Blogging’s expectations (it’s local)

This post is untargeted, neither specifically at real estate consumers nor real estate bloggers in particular, so therefore, it’s probably targeted at both. Two recent posts in the real estate blogosphere inspired this entry. First at the Tomato regarding a fellow blogger’s lament that her blogging was not bringing in the “leads”:

… her blog, although noteworthy (30+ hits a day) on a daily traffic scale, was failing to produce leads.  So much so, that after more than a year of regular blogging, she and her partner were losing their zeal as daily contributors to the real estate blogosphere …

Read Jim’s post. It is excellent.

Second was a post at Mike’s site, a request for opinions on the national real estate “web 2.0” sites that led to this comment response:

The business is, and will always remain, local and relationship based. I could come up with a list of dozens of sites that I think do a much better job of providing a good consumer experience at a local level than any national site.

The same can be said for real estate blogs. Many provide an extraordinary top-level view of the real estate industry, with the occasional (not yet rare) post focusing on their local trends. Some of these blogs have moved the real estate conversation forward faster and more intelligently than anybody (at least I) could have imagined.

I have noticed a recent shift in the real estate blogosphere to a more broad-based focus on national and industry-wide trends rather than local real estate trends. There is a dearth of quality local information. For this reason, enterprising entrepreneurs are attempting to corner the respective markets on local search.

My advice to those striving to establish themselves in the blogging world? Focus on your own knowledge base. Develop that. As you read more, write more and think more, you will be better at what you do – selling real estate, representing clients. Read the prominent bloggers. See why they do it. Stay local. It is what people want. As more and more information comes online, the best real estate information may be somewhat self-selecting – readers will visit because somebody else told them to. More on this later.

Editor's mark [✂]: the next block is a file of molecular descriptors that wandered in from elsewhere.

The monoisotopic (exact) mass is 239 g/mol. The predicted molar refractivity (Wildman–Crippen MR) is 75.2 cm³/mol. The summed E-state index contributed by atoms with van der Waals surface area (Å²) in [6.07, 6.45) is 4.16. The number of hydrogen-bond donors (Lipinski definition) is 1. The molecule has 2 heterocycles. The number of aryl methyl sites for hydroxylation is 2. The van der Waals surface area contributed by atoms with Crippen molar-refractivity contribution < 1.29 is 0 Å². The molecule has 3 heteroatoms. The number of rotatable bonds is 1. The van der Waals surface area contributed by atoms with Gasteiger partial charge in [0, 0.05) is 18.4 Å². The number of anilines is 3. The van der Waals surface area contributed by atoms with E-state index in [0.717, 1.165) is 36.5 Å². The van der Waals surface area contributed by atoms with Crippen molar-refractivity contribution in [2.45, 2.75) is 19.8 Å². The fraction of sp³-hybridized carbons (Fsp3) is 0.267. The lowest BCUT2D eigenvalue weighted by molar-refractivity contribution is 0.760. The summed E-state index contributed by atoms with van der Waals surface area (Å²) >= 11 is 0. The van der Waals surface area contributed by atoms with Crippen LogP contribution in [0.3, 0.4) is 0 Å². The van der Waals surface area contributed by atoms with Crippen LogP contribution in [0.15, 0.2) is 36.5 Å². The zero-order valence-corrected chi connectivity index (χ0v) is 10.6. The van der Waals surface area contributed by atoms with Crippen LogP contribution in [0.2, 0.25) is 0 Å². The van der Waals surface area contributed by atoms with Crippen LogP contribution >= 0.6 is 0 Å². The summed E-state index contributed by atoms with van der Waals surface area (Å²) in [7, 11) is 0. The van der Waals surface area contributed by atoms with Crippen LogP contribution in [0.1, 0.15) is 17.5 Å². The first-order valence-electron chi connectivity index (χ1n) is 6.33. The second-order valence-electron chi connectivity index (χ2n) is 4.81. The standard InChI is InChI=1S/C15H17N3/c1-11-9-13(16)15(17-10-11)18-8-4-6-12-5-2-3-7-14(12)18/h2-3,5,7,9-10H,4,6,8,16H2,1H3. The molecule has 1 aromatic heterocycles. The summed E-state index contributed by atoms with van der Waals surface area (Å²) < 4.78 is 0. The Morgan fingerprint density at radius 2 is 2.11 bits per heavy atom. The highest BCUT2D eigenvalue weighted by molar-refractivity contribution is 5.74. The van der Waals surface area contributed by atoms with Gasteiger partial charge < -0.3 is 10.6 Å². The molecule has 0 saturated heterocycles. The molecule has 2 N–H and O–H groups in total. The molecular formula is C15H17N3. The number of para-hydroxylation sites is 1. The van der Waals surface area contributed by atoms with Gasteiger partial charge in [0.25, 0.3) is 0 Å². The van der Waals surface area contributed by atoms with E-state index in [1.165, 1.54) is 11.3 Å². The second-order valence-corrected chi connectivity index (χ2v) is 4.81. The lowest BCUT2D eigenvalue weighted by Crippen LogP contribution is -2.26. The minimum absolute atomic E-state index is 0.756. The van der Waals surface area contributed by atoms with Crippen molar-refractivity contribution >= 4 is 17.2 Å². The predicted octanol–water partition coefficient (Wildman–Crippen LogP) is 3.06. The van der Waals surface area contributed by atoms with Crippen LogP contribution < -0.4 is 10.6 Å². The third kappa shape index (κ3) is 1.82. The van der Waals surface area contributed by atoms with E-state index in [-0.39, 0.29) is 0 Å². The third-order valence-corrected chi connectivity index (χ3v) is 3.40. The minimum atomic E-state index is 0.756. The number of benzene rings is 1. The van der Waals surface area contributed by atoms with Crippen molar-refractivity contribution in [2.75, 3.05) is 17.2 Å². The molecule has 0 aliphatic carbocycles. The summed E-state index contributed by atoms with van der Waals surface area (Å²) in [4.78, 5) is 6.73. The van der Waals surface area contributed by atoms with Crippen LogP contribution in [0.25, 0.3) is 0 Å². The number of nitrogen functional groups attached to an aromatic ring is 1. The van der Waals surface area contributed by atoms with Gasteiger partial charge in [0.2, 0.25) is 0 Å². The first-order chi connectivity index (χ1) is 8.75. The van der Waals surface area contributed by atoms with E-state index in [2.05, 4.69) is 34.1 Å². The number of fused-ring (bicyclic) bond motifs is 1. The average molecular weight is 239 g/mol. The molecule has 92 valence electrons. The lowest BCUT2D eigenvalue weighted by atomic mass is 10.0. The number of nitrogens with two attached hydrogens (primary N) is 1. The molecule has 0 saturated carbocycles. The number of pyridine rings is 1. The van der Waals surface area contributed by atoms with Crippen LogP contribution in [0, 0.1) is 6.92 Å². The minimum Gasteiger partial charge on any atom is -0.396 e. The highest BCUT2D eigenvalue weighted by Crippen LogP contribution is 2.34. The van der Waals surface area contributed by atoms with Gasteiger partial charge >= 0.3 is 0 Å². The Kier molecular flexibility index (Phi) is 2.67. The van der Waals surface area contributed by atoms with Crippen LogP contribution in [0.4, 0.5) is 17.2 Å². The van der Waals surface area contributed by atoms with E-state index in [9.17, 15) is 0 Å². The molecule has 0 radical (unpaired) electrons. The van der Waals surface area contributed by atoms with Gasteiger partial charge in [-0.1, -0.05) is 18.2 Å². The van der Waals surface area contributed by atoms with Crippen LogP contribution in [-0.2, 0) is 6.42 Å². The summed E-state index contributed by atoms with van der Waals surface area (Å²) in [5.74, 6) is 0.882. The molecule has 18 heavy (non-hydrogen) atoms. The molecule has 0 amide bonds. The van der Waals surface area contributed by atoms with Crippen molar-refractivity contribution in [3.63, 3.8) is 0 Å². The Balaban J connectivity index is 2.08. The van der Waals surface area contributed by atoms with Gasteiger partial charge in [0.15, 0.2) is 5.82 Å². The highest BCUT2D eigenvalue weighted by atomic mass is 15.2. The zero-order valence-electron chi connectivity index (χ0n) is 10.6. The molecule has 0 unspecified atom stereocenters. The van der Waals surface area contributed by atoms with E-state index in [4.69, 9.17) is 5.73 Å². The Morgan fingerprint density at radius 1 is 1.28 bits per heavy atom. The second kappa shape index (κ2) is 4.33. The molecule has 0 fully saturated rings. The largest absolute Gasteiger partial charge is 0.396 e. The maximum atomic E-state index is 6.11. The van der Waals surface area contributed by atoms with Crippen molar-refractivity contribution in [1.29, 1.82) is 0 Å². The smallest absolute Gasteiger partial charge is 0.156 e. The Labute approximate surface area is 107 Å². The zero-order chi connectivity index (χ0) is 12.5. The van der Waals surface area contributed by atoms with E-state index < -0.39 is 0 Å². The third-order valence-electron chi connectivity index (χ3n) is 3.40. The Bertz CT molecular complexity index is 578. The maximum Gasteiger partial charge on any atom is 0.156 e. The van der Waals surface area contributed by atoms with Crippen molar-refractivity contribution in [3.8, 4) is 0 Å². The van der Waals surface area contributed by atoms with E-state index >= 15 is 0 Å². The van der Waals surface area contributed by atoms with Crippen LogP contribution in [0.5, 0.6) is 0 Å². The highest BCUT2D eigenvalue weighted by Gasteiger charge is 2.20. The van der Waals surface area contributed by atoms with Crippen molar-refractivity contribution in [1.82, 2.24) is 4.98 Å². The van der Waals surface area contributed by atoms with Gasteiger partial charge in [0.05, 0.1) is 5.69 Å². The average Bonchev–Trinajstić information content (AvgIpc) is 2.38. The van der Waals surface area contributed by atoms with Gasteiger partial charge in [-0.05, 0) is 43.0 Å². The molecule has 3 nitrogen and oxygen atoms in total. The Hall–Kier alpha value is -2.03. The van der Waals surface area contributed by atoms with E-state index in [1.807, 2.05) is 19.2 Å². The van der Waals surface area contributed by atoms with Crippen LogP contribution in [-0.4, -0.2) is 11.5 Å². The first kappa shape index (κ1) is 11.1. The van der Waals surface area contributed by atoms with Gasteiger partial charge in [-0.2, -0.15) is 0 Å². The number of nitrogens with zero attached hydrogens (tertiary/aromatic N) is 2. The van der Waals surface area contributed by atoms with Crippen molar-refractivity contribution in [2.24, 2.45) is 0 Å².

I have found that local clients do not care so much about one’s prominence nation-wide, but they do care about how much you know about planning, infrastructure, tax bases, employment centers, schools, a property’s potential appreciation rate … all the “stuff” that makes a real estate professional “professional.” If you are an expert, show it. If you’re not, become one.

Blogging is not for everyone. I’d bet that if 500 real estate bloggers were surveyed as to whey they continue to blog (not why they started), that they enjoy it and are passionate about what they do would be in the top two responses. Once it becomes a chore, something that pops up on a “to do” list to be met with a groan, it’s all over.

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  1. Maureen Francis October 16, 2006 at 22:58

    Having started my local real estate blog about a year and a half ago, I think I know why local is not so popular and “big trends” are, well, trendy. We have the big issues in common with our fellow real estate bloggers.

    When I started my local blog, I had no idea if anyone was actually reading it, other than my mom. She wasn’t even reading it. It wasn’t really that bad. I recently gussied up an old piece after I took the blog off of blogger and it got some recognition in the Carnival of Real Estate. I knew when I wrote it it was pretty good, but I never managed to find the audience on blogspot.

    ActiveRain helped me to find more like minded bloggers, and that helped me to revitalize that withering blog and move it onto its own domain. The kind support of other RE bloggers who frequently stop in to visit keeps me feeling like at least a few humans read my work while it sits out its time in the google sandbox.

    I don’t think that trend is uncommon with Realtors who blog to a local market. I know of less than a half dozen real estate related bloggers in metro Detroit.

    I’ll continue to blog. I like the challenge. But I have to say that the national chatter on the themes we all can discuss are the ones that fascinate me the most.

  2. Jim Duncan October 17, 2006 at 15:56

    I find national trends fascinating as well; the discussions that are and can be had at a national level with national bloggers are where I learn much of what I apply to my daily business.

    Local news and trends, and the analysis of those national trends that impact local ones (how’s that for a convoluted sentence structure) are where I believe most real estate consumers’ eyeballs and attention spans are.

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